Friday, July 15, 2016
Quick top 10 view on the right, full driver rankings and explanation and history on the CFR pages.
A quick refresher:
A driver's rankings is a score that is the sum of their:
1) 4 best races over the last 4 years
2) 2 best tournaments/events over the last 4 years
3) average points per race
4) average points per event
Unpacking these things:
1) Each race that a driver participates in generates them some number of points if they finished 9th or better. Those points are then increased or decreased based on the level of competition in that race. So a win against better / more drivers is worth more points. A driver's top 4 races based on points is the largest bit of a driver's ranking score. 4 race wins against average competition would be worth 92 points. 9 different drivers did better than that.
2) Each driver's final finish in an event or tournament grants them points if they finished in the top 9 drivers in that event. Effectively events are scored exactly like individual races. But we only count the top 2 event scores. The fact that events are now adjusted based on the competition (of the top 12 participants) is new this year.
3 and 4 should be pretty self explanatory now.
* Terry Schulz (ie. my dad) is still #1 but has been sitting on his laurels and will likely drop precipitously next year when his great WBC run of 2012 falls off the rankings.
* Biggest rise in the rankings was Tim Baker who moved up 43 spots from 69th to 26th.
* Biggest rise in the top 10 was last year's WBC champ Mike Aubuchon who rose from 13th to 5th.
* Chris Long missed out on the top spot this ranking by less than 1 point.
* Will Kenard leads everyone in races with 42... 10 more than the next guy.
Thursday, June 23, 2016
Now it is time to acknowledge the actual hundreds of people who helped out in mostly chronological order. Know that I likely owe each of you more thanks than expressed here.
Thanks to Thomas M. Divoll and John B. Reilly who designed Speed Circuit forever ago. First published in 1973 by 3M, I hope that Speed Circuit is a proud parent of Championship Formula Racing and that Divoll and Reilly would be honored to have their creation continue more than 40 years later.
Special thanks to Dad who taught me the game and later went to many an AvalonCon and WBC to play it and support it and provide his 2-cents on the revisions that became CFR. Thanks to Mom for playing many a 1-lap race around the old AH Monaco track with Dad and I.
Thanks to Jim Fleckenstein The Elder for making me go to my first AvalonCon for work (true story) where I discovered that people outside my family played Speed Circuit. Thanks to Rob Cunningham who showed me that the game is best played with large fields and large cars and that there was a lot of space around the core mechanics to modify the rules. Thanks for Don Greenwood for managing the convention where CFR was birthed.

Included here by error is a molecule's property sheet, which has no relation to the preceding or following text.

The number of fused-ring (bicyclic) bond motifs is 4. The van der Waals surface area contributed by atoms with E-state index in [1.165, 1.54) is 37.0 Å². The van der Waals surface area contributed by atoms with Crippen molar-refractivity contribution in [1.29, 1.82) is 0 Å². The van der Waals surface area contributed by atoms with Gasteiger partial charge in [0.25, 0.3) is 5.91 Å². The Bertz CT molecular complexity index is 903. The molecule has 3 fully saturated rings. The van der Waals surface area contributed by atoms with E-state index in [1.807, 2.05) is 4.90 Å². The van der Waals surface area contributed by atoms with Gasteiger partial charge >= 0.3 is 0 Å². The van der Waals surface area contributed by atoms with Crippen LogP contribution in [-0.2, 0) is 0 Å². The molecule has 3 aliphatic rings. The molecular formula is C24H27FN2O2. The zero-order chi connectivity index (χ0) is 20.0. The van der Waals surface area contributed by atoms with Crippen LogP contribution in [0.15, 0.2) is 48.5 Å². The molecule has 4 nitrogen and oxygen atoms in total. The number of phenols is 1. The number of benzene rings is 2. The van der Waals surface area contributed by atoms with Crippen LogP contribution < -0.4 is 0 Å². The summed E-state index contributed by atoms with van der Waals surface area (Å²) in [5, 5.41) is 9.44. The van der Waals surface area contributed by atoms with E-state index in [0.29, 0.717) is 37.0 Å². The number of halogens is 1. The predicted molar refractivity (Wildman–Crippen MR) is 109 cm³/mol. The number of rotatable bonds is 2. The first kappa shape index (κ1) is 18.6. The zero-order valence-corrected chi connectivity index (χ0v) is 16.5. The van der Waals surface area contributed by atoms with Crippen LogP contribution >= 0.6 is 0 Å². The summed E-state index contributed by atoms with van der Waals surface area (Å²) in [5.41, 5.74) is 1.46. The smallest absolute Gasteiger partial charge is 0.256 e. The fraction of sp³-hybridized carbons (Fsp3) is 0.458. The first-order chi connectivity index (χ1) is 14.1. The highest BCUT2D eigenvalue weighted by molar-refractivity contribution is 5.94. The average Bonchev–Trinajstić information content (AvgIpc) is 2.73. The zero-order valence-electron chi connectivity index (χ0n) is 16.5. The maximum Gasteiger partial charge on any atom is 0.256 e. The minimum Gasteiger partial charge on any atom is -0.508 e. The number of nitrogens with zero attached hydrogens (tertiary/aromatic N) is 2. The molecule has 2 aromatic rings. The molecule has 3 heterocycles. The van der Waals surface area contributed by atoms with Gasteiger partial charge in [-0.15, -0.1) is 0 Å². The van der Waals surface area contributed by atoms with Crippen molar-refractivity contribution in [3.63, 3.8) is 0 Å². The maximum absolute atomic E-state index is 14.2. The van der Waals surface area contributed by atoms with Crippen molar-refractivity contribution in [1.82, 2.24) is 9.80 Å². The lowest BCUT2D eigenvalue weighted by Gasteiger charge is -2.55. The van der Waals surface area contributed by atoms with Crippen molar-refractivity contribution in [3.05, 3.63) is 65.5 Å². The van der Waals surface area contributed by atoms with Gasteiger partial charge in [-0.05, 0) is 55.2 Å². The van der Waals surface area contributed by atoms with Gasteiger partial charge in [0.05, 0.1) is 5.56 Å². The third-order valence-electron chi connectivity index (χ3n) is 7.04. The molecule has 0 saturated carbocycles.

Special thanks to the posse from my neck of the woods who have spent many many years supporting the game and helping me craft it. First among supporters and play-testers -- Mike Aubuchon, Jim Fleckenstein The Younger, Chris Long, and Tim Mossman.
A big shout out to the guys who have helped expand the community around the game by running tournaments both in person and online: Chris Long took over stewarding duties from me many years ago at WBC; Fabio Pellegrino ran a PBeM for years and races in Italy and introduced the Italian contingent to CFR; Robert Rund ran two WBC PBeMs; Michael Polcen started a PBeM at Redscape a couple years ago; Kalvin Miller helps run the Redcsape leagues with Michael and also built The spreadsheet; Chris Brandt has been running a tournament at PrezCon for years; Tony LaMorte has been running another PBeM for years; Chris Hancock, Doug Galullo, Chris Brown, Randy Needham, and Jeff Harrington all stepped up to help me run my PBeM when it threatened to bury me.
Crazy thanks to Jim Dietz who reached out to me unsolicited a couple years ago to see if I would make CFR for Jolly Roger games. I may have tripped over myself saying yes. Jim has been a great guy to work with through the early development process -- pushing for things that turned out great and willing to let go of things that did not. Also a shout out to Ginger Ludden who has made CFR look like a professionally designed game and not something I built in my basement and Colin Young who helped make the Kickstarter work.
I am also amazingly lucky to have a family that supported me. Michael just recently decided to give CFR a try and loved it and was my wing-man for the Learn-To-Play videos of the game. Its been really neat to be able to play with my son a game my dad taught me.
I can't thank Jodi enough. She put up with me disappearing every summer for years to go to WBC and stalking off to the office too many nights to work on rules or tracks the last year plus and was still the happiest for me when the Kickstarter funded. I'm lucky to share my life with her.